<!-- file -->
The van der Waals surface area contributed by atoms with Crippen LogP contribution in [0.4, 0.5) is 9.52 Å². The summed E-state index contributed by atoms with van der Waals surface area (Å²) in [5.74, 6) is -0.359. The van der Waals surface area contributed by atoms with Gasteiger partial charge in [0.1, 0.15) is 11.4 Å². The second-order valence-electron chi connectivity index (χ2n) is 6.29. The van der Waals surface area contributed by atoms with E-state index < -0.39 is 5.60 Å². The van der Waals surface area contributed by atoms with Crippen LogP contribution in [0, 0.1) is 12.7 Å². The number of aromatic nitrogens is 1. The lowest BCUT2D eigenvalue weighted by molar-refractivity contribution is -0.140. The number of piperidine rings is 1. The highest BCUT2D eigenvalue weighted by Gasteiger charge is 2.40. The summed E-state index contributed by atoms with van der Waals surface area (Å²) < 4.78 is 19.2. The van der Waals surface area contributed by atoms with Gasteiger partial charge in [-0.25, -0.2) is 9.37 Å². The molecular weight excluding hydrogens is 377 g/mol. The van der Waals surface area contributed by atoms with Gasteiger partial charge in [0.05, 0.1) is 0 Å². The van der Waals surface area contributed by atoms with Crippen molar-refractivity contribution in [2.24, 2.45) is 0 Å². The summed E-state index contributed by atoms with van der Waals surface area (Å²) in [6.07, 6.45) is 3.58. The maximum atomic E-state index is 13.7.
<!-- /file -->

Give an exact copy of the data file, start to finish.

The van der Waals surface area contributed by atoms with Crippen LogP contribution in [0.4, 0.5) is 9.52 Å². The summed E-state index contributed by atoms with van der Waals surface area (Å²) in [5.74, 6) is -0.359. The van der Waals surface area contributed by atoms with Gasteiger partial charge in [0.1, 0.15) is 11.4 Å². The second-order valence-electron chi connectivity index (χ2n) is 6.29. The van der Waals surface area contributed by atoms with E-state index < -0.39 is 5.60 Å². The van der Waals surface area contributed by atoms with Crippen LogP contribution in [0, 0.1) is 12.7 Å². The number of aromatic nitrogens is 1. The lowest BCUT2D eigenvalue weighted by molar-refractivity contribution is -0.140. The number of piperidine rings is 1. The highest BCUT2D eigenvalue weighted by Gasteiger charge is 2.40. The summed E-state index contributed by atoms with van der Waals surface area (Å²) < 4.78 is 19.2. The van der Waals surface area contributed by atoms with Gasteiger partial charge in [-0.25, -0.2) is 9.37 Å². The molecular weight excluding hydrogens is 377 g/mol. The van der Waals surface area contributed by atoms with Gasteiger partial charge in [0.05, 0.1) is 0 Å². The van der Waals surface area contributed by atoms with Crippen molar-refractivity contribution in [2.24, 2.45) is 0 Å². The summed E-state index contributed by atoms with van der Waals surface area (Å²) in [6.07, 6.45) is 3.58. The maximum atomic E-state index is 13.7.